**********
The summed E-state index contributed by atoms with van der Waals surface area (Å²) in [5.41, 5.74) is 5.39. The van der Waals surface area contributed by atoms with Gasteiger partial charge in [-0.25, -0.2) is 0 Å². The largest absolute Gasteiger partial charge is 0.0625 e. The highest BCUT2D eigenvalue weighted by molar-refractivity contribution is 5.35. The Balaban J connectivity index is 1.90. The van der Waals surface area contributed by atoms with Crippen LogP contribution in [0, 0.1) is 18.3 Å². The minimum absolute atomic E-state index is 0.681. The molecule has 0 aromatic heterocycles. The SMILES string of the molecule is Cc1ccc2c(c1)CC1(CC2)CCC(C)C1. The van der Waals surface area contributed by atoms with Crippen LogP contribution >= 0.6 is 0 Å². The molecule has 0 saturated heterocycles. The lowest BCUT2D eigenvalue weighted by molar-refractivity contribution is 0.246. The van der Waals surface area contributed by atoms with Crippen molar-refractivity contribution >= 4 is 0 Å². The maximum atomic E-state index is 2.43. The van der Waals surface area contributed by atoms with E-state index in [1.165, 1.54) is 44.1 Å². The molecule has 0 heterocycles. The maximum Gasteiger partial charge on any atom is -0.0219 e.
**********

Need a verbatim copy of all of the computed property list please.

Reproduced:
The summed E-state index contributed by atoms with van der Waals surface area (Å²) in [5.41, 5.74) is 5.39. The van der Waals surface area contributed by atoms with Gasteiger partial charge in [-0.25, -0.2) is 0 Å². The largest absolute Gasteiger partial charge is 0.0625 e. The highest BCUT2D eigenvalue weighted by molar-refractivity contribution is 5.35. The Balaban J connectivity index is 1.90. The van der Waals surface area contributed by atoms with Crippen LogP contribution in [0, 0.1) is 18.3 Å². The minimum absolute atomic E-state index is 0.681. The molecule has 0 aromatic heterocycles. The SMILES string of the molecule is Cc1ccc2c(c1)CC1(CC2)CCC(C)C1. The van der Waals surface area contributed by atoms with Crippen LogP contribution >= 0.6 is 0 Å². The molecule has 0 saturated heterocycles. The lowest BCUT2D eigenvalue weighted by molar-refractivity contribution is 0.246. The van der Waals surface area contributed by atoms with Crippen molar-refractivity contribution >= 4 is 0 Å². The maximum atomic E-state index is 2.43. The van der Waals surface area contributed by atoms with E-state index in [1.165, 1.54) is 44.1 Å². The molecule has 0 heterocycles. The maximum Gasteiger partial charge on any atom is -0.0219 e.